Post by k1234567890y »

sangi39 wrote: 24 Aug 2020 20:07 So, annoyingly, I accidentally hit refresh on this page while writing my response, so I only have time to throw together a quick response, buuuut:

1) Typically, what tends to get borrowed is vocabulary, rather than morphology or phonology (these are borrowed, just to a lesser extent, and, I think, typically alongside vocabulary)

2) What conditions borrowings/mixing seems to be some mix of prestige, opportunity, relative population size, trade, education, enforcement, etc. so what will happen in your scenario might even change over time.

3) I wonder how "stable" your scenario might be, depending on the size of the region you're talking about. Three populations moving into an already populated area at the same time seems to be rare, especially within a single generation, and I wouldn't be surprised if one or two of them were eventually expelled from the region as they fight over territory and resources.
well derivational affixes can be borrowed if there's a large amount of borrowings and/or an elite population well-educated in a classical language.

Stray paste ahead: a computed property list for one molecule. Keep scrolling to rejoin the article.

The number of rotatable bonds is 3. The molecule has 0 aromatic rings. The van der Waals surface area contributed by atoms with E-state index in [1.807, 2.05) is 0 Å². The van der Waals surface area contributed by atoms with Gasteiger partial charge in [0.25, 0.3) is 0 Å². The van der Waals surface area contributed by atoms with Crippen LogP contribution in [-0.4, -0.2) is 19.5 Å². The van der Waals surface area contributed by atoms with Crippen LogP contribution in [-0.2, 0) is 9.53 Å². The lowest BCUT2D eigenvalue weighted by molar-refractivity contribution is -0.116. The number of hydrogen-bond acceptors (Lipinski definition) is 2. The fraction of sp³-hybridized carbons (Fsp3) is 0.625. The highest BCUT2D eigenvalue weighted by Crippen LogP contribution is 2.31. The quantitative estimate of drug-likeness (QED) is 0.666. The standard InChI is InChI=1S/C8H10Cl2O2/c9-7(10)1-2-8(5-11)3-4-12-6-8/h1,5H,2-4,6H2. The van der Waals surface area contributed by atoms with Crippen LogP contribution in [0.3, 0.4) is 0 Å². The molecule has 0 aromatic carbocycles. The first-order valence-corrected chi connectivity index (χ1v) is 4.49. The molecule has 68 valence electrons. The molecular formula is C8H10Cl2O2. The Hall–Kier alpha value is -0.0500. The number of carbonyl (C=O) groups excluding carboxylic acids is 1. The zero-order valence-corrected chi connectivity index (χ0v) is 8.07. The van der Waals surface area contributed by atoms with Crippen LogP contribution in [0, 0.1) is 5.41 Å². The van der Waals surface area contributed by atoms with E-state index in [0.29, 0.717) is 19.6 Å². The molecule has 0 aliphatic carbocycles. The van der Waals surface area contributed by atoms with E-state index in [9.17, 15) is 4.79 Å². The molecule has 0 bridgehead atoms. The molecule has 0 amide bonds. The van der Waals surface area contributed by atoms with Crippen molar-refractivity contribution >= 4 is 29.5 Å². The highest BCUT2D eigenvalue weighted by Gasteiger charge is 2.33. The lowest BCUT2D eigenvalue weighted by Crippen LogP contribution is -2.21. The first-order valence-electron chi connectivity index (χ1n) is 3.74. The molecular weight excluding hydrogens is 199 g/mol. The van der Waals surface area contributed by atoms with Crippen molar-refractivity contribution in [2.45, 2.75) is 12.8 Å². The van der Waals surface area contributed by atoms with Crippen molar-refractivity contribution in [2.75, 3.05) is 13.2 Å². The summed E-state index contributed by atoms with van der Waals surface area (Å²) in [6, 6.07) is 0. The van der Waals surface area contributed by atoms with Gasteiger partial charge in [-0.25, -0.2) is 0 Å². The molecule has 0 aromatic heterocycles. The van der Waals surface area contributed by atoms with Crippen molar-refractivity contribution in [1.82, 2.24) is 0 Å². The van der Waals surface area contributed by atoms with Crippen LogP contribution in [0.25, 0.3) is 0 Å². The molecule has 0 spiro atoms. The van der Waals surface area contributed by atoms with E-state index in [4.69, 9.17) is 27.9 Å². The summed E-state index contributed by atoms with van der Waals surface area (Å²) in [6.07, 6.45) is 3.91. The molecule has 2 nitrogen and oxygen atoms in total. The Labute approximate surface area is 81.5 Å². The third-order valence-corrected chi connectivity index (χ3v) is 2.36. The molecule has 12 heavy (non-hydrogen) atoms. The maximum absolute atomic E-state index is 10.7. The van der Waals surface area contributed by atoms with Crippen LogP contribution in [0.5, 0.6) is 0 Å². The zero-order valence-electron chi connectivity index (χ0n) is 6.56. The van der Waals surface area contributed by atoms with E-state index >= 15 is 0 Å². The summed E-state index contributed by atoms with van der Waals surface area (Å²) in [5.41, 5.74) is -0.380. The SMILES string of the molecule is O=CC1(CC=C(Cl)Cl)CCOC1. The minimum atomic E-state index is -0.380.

Also, it is not 100% impossible to borrow inflections, but it is hard to occur, and from what I can see the most likely loaned grammatical pattern is the plural of nouns(i.e. the -ium v.s. -ia distinction in some English words, but the Latinate plural has not become an integrated part of English yet), and the borrowed plural forms are usually associated with loanwords, and the recipient should already have that category(i.e. English already has native plural forms and thus is ready to accept Latinate plural forms).

Grammatical and phonological shifts can happen, but usually people bring the grammatical and phonological patterns from their mother tongues to foreign languages or more prestigeous languages, not vice versa.

so yeah sangi39 is basically right, I am just trying to make some of my opinions on what he has said
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Re: Most-likely Pathways/Elements for Language Combination

Post by Creyeditor »

Just wanted to mention AfBon in this context, the database on affix borrowing. Here is a link.
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Re: Most-likely Pathways/Elements for Language Combination

Post by k1234567890y »

Creyeditor wrote: 02 Sep 2020 21:33 Just wanted to mention AfBon in this context, the database on affix borrowing. Here is a link.
thanks for sharing!
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Re: Most-likely Pathways/Elements for Language Combination

Post by Omzinesý »

(This is an old thread, but anyways).

There are two types of language contact with very different outcomes. (Peter Trudgill's Sociolinguistic Typology: Social Determinants of Linguistic Complexity is an interesting book.)

(1) Borrowing